Sheer fabrics are making a triumphant return to the runway, seemingly ushering in an era of nostalgia and drawing influence from early ’90s supermodels and Y2K dressing. For the Spring/Summer 2024 season, translucent and sheer materials are repeatedly appearing on fashion week runways, spotted more than a few times at Copenhagen Fashion Week, London Fashion Week and Milan Fashion Week.
So far, we’ve seen the trend manifest in a few ways on the runway, including manipulating the form and structure of opaque fabrics to create sculptural designs, alongside presenting sheer iterations of classic (and typically heavier) garments like turtlenecks, knitwear and shirting for a lighter way to wear popular styles of clothing.
Take a look at some current examples of the trend ahead from Copenhagen, London and Milan and stay tuned for more sheer looks undoubtedly coming soon from Paris Fashion Week.
A Roege Hove
For A Roege Hove’s SS24 showcase, the brand presented an evolution of its signature fabric through more sculptural, occasionwear silhouettes, asymmetrical tops and sheer shorts. Worn as figure-hugging dresses, fitted turtlenecks and low-waist pants, the thinly-pleated fabric was paired with materials of contrasting thickness, worn alone as a dress, or paired with matching pleated shorts for a fully-translucent look. With a seeming focus on elevating basics, the showcase proved that the sheer trend isn’t just for nights out.
Kernemilk showcased the sheer fabrics trend with a distinct focus on prints and printed materials, with an underlying theme of “uncensored femininity.” Worn as matching sets and separates, the brand took classic silhouettes like maxi dresses, long-sleeved tops and vests and made them sheer, crafted with subtle black and white prints to add a touch of feminine design details to casual styles.
For REMAIN’s SS24 runway, the brand utilized sheer fabrics as a means to balance heavier-duty styles. Speaking about the juxtaposition between sheer and opaque, Denise Christensen explained, “The contrast was very important for us. You have some sculptural pieces, and then some sheer lightness.” Pairing delicately-sequinned tops with thick, baggy jeans and lightweight sheer knitwear with heavy leather skirts, the translucent fabric offered a way to offset too much heaviness in an outfit.
OpéraSPORT presented a slightly more resort-inspired take on the sheer fabrics trend this season, showcasing numerous fully-embroidered sheer materials, arriving as dresses, shirts and matching sarongs. Worn both over trousers and denim alongside swimwear, the see-through fits offered a beachwear approach to casual dressing, merging swimwear cover-up styles with everyday pieces.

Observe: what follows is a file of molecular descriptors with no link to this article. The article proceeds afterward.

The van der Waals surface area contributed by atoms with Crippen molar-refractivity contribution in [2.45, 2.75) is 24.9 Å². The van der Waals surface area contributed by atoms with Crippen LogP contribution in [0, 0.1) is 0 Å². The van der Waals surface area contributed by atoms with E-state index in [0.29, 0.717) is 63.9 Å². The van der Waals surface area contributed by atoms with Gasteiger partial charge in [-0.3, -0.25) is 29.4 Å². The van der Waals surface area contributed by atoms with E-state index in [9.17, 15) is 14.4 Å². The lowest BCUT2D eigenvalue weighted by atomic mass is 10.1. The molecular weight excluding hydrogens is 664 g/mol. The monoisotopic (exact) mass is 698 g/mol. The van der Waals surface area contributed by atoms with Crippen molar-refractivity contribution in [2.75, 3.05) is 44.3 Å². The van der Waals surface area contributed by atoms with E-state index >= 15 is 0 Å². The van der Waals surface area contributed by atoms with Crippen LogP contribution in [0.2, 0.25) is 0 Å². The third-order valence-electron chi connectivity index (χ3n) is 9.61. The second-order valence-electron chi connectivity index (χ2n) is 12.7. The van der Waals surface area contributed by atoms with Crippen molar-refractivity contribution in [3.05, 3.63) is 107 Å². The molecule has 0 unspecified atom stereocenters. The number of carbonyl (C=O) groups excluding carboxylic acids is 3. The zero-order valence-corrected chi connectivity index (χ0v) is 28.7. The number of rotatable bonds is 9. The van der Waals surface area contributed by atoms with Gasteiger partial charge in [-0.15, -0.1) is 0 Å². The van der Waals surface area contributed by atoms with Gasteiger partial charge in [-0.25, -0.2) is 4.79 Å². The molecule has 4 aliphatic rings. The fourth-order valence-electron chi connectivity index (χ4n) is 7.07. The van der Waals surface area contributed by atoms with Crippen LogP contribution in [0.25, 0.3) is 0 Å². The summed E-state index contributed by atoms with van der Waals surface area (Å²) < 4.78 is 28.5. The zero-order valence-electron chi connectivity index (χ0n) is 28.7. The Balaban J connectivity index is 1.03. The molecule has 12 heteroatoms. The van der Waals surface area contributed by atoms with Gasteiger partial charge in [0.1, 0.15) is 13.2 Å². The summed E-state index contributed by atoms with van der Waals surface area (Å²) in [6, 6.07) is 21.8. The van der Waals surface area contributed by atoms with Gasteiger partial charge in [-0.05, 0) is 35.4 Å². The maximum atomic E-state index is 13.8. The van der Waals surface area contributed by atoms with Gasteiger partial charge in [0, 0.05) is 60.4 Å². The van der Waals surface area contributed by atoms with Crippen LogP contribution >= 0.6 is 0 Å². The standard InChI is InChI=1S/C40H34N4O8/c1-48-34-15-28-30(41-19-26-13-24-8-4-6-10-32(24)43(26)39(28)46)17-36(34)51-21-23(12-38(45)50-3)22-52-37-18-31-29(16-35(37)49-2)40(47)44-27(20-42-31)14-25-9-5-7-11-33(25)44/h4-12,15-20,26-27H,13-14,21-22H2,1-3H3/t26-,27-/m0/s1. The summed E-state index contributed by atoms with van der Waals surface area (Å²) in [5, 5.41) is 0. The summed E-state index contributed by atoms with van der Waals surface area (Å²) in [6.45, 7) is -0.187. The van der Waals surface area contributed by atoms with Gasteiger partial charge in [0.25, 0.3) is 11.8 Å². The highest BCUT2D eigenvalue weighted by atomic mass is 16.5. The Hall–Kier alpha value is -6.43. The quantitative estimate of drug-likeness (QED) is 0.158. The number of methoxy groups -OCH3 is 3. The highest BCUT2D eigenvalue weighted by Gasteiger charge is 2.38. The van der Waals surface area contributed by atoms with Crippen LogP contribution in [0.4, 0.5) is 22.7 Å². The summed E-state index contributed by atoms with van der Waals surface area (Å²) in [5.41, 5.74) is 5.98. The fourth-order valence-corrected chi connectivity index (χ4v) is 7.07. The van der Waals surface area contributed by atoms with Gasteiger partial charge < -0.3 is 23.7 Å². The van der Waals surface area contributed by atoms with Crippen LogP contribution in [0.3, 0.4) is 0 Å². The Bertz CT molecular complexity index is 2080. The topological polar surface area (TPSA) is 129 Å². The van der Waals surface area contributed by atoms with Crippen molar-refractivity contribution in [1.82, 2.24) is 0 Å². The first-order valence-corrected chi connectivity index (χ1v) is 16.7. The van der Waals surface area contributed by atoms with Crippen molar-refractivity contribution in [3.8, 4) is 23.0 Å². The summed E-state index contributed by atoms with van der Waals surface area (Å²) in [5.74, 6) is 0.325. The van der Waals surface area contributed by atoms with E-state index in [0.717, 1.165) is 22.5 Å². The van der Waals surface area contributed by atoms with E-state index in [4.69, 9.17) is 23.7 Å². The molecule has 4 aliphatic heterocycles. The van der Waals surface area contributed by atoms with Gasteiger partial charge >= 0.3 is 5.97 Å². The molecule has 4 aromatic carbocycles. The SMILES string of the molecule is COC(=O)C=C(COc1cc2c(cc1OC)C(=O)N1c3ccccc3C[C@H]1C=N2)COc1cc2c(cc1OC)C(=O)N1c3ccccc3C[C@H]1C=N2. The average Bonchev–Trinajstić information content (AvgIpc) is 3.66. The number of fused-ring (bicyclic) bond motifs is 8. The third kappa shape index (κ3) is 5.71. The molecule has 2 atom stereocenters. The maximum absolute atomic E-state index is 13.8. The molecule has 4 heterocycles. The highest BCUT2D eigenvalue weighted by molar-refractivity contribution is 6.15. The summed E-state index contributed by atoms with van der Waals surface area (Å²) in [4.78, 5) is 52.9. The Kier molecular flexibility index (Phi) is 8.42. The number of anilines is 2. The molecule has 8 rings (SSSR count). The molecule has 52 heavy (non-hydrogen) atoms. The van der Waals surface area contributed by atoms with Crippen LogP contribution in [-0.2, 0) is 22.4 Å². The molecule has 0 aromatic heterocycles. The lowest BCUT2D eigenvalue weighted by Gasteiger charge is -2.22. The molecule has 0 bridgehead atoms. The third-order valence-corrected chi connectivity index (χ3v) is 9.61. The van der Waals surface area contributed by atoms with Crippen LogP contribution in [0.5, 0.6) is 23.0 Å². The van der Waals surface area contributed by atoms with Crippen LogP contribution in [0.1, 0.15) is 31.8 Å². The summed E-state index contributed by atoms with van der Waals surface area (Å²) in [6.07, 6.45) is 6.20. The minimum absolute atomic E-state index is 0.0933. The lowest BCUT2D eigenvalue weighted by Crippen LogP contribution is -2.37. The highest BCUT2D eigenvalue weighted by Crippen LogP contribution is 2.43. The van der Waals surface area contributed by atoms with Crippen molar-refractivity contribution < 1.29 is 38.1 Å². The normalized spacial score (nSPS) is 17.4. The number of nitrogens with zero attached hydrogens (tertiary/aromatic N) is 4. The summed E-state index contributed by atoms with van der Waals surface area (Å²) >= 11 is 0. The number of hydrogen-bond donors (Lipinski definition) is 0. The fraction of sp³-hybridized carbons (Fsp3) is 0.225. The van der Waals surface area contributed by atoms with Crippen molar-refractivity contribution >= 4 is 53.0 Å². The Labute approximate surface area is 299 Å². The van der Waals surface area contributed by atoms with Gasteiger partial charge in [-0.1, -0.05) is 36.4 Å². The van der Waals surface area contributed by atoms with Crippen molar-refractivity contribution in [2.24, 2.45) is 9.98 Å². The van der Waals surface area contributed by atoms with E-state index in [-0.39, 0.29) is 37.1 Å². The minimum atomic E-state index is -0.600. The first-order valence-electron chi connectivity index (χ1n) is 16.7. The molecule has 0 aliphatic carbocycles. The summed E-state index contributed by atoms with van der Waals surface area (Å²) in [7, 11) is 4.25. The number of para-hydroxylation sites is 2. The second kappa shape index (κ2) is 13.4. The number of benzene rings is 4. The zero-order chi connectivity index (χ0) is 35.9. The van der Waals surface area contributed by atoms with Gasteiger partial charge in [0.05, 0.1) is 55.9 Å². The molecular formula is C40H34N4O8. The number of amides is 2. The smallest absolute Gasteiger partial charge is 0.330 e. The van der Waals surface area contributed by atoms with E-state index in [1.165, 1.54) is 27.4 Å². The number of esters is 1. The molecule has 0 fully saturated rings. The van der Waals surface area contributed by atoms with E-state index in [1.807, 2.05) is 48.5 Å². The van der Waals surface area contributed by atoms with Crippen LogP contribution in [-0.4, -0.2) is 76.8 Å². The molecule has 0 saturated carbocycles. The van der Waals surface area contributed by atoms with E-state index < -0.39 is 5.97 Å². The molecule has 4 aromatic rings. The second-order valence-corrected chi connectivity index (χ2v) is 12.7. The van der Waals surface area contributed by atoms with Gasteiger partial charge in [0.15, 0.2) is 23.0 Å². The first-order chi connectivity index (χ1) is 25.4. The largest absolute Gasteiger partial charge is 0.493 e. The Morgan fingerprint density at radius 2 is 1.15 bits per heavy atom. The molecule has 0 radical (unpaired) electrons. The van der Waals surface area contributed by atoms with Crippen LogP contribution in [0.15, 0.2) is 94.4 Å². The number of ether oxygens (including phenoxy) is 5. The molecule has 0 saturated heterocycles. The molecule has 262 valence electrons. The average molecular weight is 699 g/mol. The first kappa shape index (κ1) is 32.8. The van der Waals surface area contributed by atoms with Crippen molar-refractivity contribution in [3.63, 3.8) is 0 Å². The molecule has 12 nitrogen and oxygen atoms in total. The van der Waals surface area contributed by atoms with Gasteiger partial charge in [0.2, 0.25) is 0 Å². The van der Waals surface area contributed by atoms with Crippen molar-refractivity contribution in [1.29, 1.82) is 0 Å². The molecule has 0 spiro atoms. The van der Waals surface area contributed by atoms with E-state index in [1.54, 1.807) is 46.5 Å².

Finally, ROTATE continued to up the ante with their approach to SS24, presenting a mixture of sheer takes on classic garments and, similarly to REMAIN and OpéraSPORT, embellished and embroidered see-through fabrics. Most notably, the collection included head coverings that coordinated with dresses and jumpsuits, offering an extension of the concealed identities trend we spotted at LFW last season.
Supriya Lele presented her SS24 showcase at London Fashion Week this season, offering a multitude of sultry, sheer silhouettes in various textures and colorways. Drawing subtle but definite inspiration from the delicate draping of Indian saris, worn by Lele’s family members, the collection utilizes sheer fabrics as a way to enhance and highlight the form and structure of the garments, placing a distinct significance on the shape and the way they hang.
Susan Fang’s SS24 showcase continued to demonstrate the designer’s intricate beading techniques and technical craftsmanship, this time with an added exploration of the controversies surrounding AI technology. See-through lace dresses were paired with embroidered sheer fabrics in order to convey a dream-like feeling, with the translucent materials used as a way to portray lightness and an ethereal nature.
At Milan Fashion Week, Blumarine posed the age old question of Saints vs Sinners, seemingly characterized through a slew of sheer looks in varying degrees. Ranging from subtly translucent to wholly transparent, the collection featured streams of sheer fabrics in a bid to convey an angelic being, in the context of fully see-through looks which appeared to signify the “Sinner.”
Finally for Milan, The Attico took us on a journey of “The Morning After,” showcasing sheer silhouettes that aim to convey a sense of dressing in haste, utilizing the specific fabric to create a feeling of unfinished, effortless dressing. Merging “extremely feminine” styles with tomboyish garments, The Attico saw sheer silhouettes as a way to communicate an easygoing approach to dressing.